The bonding that happens when kindred souls come together is amazing. Most bloggers usually eat meals with friends or family, who may not be as patient about our penchant for photographing food. But when everyone at the table is a fellow food blogger, we all understand.
Some of us even started meeting up on our own after that - witness the Hua Ting outing.
My heartfelt thanks to feature writer Jackson Sim and photographer Danny Lim (Sr), whose company we also enjoyed tremendously.
So over the next few days, I will put up the posts (in chronological tasting order) on
- Hai Tien Lo (Pan Pacific Hotel)
- Wan Hao (Marriott Hotel)
- Si Chuan Dou Hua (UOB Plaza)
- Cherry Garden (Mandarin Oriental Hotel)
- Man Fu Yuan (Hotel InterContinental)
- Peony Jade (Keppel Club)
I may intersperse other posts in between, to spare you the satiety of too much dim sum in one week. But actually, good quality dim sum is just so delightful, I can't quite get sick of it. In fact, I went for more dim sum at Jing the weekend after the marathon, so technically, I tried 7 places in that one week. (Cue Rob Schneider: "YOU CAN DO IT!!!")
Anyway, I hope you'll enjoy the forthcoming posts.
Saturday, May 23, 2009
Cheok Kee is a name that many associate with duck rice. But did you know they also serve curry fish head and curry chicken noodles? These were specialties offered at the famous Macpherson outlet, which they have closed. But you can still get it at their East Coast Lagoon Food Village branch. Fourth generation Cheok Kee chef Louis (that's him on the left) runs the newly opened stall at no.27, just diagonally across from the duck rice stall.
The Assam Curry Fish Head (S$18) comes in a huge claypot that's bubbling hot. People who are used to the Indian-style fish head curry may find this version quite unusual. It's extremely rich, for one thing, with the generous use of coconut milk. The curry is also rather sweet, with the assam lending just a mild tangy note. A sweet and sour curry - some will like it, others maybe not. I thought it was quite nice with rice, but best enjoyed in cool weather.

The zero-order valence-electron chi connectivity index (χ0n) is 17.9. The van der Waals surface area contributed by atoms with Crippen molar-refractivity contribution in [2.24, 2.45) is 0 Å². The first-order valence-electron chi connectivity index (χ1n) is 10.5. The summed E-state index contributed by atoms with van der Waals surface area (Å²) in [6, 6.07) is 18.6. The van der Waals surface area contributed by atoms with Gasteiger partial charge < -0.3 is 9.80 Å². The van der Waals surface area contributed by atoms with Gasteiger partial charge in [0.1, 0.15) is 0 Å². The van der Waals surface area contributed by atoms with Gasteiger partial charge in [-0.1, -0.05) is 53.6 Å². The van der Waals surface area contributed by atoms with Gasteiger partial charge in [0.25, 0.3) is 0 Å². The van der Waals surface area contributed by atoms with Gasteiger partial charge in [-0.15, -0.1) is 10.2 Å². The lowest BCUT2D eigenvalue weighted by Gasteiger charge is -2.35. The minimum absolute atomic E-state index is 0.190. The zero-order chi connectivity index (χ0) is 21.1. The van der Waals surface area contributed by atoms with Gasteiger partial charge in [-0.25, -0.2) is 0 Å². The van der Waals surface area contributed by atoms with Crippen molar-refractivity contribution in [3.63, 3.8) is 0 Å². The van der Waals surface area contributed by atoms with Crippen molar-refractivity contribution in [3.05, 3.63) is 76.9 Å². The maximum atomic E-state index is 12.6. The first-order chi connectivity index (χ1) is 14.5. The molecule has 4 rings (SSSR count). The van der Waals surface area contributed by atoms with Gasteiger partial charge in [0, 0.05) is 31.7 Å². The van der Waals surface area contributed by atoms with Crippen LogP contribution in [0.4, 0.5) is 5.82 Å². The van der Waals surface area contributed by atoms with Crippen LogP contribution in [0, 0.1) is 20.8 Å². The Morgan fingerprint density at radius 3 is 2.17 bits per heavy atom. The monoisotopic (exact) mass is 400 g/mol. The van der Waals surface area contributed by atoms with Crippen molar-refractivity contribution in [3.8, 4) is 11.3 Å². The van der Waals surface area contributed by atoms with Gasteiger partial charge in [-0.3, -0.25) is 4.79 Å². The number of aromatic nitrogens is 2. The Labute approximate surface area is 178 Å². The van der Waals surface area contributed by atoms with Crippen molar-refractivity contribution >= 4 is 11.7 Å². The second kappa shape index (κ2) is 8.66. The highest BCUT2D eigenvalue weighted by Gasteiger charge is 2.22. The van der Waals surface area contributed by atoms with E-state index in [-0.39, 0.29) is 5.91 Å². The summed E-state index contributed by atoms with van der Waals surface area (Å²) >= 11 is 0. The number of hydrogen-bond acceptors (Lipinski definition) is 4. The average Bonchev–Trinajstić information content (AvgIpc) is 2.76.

This is my messy claypot after I stirred things up. Look at how thick it is. They use red snapper head, which is cooked until the flesh is just tender and not overdone. The vegetables too, are done just right. Not mushy or overcooked. This huge pot is enough to feed four to five adults, easily.
What really took me by surprise were the curry chicken noodles (S$3-4). They were delicious! This dish is something I rarely eat because most places do a pointless job - bland, one-dimensional curry. But this one is flavourful - you can tell they used good stock as the base, a nice curry blend, and some lemongrass. Louis revealed that he adds some pandan leaves too, for fragrance. How odd but it works!
You can choose the type of noodles. Yellow mee tends to be a bit starchy, so you can opt for beehoon or kway teow or any mixture. I would come back for this. Yum yum.
Well, since we were at Cheok Kee, we had to try the braised duck rice as well. It certainly did not disappoint. Soft, tender and boneless duck meat. Slathered in a thick, lush gravy.
Forgot to take shots of the chili - they serve both the sambal version and the watery sour type. Those were quite good, which makes the duck taste even better. The rice too, is infused with dark soy and dried mushroom.
There's always a long queue at Cheok Kee's duck rice stall, especially on weekends. Their assam curry fish head and curry chicken noodle stall is just a few stalls to the right. Many thanks to Princeton for this recommendation, and to Louis for the kind invitation.
CHEOK KEE (assam curry fish head and curry chicken noodles)
Stall no. 27
East Coast Lagoon Food Village
Open daily 11.00am til 10.pm